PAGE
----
You’re probably like me, in that I’m sick of seeing that headline all over the place. Everybody’s posting it and arguing over it.

I almost didn’t use the title but it truly describes where we might be now.

If you read my Eee PC review (written two days ago but delayed due to blog software failure and using too many computers), I stated that mine came with Linux. In the past two days I’ve had the opportunity to lend it to a few people at work and observe their reactions. It didn’t fully hit me until tonight, while reading the normal blogs, that we may well be at the beginning of interesting times (in a good way for once).

As mentioned in the review, nobody asked me about the OS on the laptop. Everybody just sat right down and started using it. This was the first sign. The second and most confusing sign was my teammate, who would prefer not to use Linux. Or even think about Linux. For his birthday, I got him an idiot’s guide to Linux as a joke. He completely dismissed the Eee PC out of hand without even trying it. Why? Because it doesn’t have an optical drive. When I pointed out that the USB stick he carries has a capacity of sixteen gigs, he was nonplussed. He wanted a damn optical drive and that was it.

Yesterday I asked if he wanted to look it over. As opposed as he is to Linux, it’s still a new toy and new toys have a certain magic about them (as do blinky lights). He looked it over for a while, which is apparently when he discovered the games. By his own admission, he mostly played games after that. The only adjustment was a USB mouse because he hates touchpads.

This morning when I brought it back in, I saw him staring longingly at the pouch (the PCs included pouch, pervert). I asked if he would like to play a few games, which earned an immediate yes. I had a feeling we would have to pry his cold, dead fingers from the Eee PC in order to get it back. He said it wasn’t that bad and he could quit any time he wanted to.

After all of this, he looked up and said that this wasn’t too bad a toy and that all it truly needed was an optical drive or at very least a different OS and he might consider using it. At this point he became truly dangerous and started having a go at the Xandros command line. I knew we were in for trouble when he produced the dummies book I gave him. He kept asking Linux questions and Googling like mad.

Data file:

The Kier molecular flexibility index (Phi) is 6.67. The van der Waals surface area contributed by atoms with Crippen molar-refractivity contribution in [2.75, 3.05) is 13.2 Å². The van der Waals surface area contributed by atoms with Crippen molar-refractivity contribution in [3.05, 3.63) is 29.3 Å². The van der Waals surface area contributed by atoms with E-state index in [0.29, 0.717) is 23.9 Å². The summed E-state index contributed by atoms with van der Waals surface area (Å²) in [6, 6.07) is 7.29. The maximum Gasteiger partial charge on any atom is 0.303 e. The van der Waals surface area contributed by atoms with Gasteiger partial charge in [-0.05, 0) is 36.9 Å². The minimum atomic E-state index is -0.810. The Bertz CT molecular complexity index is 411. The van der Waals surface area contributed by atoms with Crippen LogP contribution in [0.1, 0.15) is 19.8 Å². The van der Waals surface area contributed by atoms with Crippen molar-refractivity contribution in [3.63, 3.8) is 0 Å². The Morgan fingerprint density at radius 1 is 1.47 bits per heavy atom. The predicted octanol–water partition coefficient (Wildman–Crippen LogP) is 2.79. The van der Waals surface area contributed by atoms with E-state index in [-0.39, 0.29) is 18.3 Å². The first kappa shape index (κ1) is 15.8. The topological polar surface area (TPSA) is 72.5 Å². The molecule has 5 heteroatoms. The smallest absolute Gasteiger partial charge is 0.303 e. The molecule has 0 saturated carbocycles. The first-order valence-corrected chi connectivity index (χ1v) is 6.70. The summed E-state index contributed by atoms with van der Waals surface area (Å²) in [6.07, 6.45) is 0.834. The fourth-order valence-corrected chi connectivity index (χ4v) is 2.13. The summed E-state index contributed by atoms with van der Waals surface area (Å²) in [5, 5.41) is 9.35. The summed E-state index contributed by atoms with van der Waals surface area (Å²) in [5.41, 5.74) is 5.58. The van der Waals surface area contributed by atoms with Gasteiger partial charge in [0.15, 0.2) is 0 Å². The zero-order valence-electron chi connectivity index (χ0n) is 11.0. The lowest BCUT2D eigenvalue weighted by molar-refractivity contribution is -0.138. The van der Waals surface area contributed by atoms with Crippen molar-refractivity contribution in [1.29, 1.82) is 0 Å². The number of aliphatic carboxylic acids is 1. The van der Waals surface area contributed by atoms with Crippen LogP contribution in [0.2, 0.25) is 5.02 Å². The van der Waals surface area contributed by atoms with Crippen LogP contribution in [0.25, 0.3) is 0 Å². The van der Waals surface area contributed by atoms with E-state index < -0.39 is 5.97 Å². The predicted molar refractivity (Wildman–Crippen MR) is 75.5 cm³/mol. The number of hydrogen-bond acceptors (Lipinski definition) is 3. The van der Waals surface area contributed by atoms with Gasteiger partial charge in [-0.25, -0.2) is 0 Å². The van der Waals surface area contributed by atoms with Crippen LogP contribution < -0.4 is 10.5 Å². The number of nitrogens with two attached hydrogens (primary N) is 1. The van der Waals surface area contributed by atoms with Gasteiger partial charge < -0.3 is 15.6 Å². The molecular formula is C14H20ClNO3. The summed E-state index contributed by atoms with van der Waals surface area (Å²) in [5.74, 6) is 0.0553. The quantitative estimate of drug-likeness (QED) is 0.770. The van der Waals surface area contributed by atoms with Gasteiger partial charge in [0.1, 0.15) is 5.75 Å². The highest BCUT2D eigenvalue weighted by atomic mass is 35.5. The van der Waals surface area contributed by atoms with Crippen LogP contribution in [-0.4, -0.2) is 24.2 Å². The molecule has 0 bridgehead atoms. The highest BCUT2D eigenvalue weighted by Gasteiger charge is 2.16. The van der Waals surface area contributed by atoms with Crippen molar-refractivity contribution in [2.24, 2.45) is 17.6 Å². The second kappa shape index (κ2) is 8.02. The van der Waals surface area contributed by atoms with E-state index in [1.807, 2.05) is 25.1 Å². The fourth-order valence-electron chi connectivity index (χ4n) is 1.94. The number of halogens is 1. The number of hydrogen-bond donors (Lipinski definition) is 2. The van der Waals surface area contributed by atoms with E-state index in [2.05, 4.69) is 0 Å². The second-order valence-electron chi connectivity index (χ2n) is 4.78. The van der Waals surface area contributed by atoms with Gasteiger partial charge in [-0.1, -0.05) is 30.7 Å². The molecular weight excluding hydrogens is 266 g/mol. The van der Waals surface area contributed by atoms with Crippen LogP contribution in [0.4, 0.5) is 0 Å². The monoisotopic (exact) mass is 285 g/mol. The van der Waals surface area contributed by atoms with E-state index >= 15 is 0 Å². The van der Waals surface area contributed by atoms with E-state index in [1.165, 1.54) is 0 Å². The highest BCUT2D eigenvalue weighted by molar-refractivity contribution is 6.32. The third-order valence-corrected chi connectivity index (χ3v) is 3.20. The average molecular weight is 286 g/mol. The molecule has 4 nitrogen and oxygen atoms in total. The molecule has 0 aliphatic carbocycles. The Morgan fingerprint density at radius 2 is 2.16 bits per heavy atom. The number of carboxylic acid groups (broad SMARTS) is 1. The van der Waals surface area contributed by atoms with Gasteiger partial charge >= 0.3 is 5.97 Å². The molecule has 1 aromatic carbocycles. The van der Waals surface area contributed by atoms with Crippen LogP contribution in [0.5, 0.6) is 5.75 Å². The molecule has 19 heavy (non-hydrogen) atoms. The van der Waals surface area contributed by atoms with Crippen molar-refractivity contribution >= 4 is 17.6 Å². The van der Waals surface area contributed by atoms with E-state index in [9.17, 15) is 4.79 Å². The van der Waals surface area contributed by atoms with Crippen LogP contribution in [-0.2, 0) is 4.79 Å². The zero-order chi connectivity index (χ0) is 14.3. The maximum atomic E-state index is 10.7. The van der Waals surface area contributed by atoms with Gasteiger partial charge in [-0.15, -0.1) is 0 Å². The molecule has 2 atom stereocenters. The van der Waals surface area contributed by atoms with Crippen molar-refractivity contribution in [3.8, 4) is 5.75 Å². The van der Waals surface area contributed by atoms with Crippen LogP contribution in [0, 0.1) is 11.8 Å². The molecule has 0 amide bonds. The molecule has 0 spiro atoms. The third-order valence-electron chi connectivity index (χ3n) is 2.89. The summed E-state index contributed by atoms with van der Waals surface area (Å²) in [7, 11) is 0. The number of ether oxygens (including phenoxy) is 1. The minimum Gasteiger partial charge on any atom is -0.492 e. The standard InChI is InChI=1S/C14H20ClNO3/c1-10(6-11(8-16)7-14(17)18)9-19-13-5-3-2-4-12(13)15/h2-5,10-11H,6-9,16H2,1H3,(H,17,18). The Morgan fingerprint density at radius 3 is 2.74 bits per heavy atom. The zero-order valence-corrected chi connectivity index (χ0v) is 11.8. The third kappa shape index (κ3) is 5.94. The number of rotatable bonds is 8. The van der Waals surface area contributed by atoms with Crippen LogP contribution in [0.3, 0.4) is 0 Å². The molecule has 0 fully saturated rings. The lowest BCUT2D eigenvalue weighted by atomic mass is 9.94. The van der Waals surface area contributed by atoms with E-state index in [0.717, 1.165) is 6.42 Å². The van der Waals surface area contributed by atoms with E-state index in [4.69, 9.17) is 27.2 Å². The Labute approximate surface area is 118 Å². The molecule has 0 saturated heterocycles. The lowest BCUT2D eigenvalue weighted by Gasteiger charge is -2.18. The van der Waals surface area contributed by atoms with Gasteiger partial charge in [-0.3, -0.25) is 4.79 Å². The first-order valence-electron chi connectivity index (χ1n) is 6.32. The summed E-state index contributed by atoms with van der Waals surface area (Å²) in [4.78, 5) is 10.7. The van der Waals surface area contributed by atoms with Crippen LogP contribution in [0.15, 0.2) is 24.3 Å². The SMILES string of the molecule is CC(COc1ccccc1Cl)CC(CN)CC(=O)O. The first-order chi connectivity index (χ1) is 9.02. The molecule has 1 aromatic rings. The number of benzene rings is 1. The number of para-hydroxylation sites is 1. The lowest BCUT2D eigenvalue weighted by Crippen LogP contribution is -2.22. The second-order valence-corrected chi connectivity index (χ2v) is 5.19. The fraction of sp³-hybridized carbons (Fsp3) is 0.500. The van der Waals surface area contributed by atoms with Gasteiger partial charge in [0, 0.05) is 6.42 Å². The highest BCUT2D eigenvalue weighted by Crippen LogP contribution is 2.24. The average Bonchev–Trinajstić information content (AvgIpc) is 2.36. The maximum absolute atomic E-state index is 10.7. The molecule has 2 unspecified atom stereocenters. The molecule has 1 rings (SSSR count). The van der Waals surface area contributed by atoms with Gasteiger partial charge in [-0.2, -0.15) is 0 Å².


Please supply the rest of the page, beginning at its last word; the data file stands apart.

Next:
I said it would be interesting to check out the Dells because they have Ubuntu, also with a proprietary interface. Or I might just try putting on plain old Ubuntu. My coworker said no – he liked this GUI. It was very simple and really appealed to him. I suggested a quick trip to see a professional was in order.

My point in this meandering chronicle is that this GUI on top of Xandros Linux may be the start of something grand. The departmental joke is that if anybody asks what operating system it is, we’ll tell them it’s the Laptop Operating System and leave it at that. Since everybody has pretty much turned it on and went off to work, I think we have a winner!

There’s no way I’d consider putting Linux on a loaner laptop at work – the people just wouldn’t get it. But after watching people work with the eee pc, I don’t have too much in the way of doubts. I checked out Dell’s page and they also have a custom GUI on top of their Linux nettop. This could be the final link Linux needs to move into the mainstream. Consider it like one of those child’s electronic toys that emulate a cash register or computer. The kids never ask what OS runs their toy – they figure it right out and start playing. It is not a concern, now or ever. Same with these nettops.

My group went over what we’d have to do to the nettops to make them ready for our loaner pool. Things like adding a shortcut to our webmail server. Educating the travelers on TSA-approved procedures. Using a flash drive to transfer their docs to and from the laptop. How to hook up wireless or wired access. And best of all, they’re really hard to screw up because they’re Linux! Go ahead – try to get a virus. Try to make it unstable so you’ll have to reboot it. Good luck, Charlie.

If this type of GUI came with home computers, people wouldn’t complain much anymore (unless they wished to complain about having to hook up all those wires).

Will I use that GUI? To use a technical term, NFW. I’ll wait to see how Dell’s works. If all else fails, I’ll probably wind up with my standard xfce. Why the hell can’t my 15.4″ display laptop be a few pounds lighter?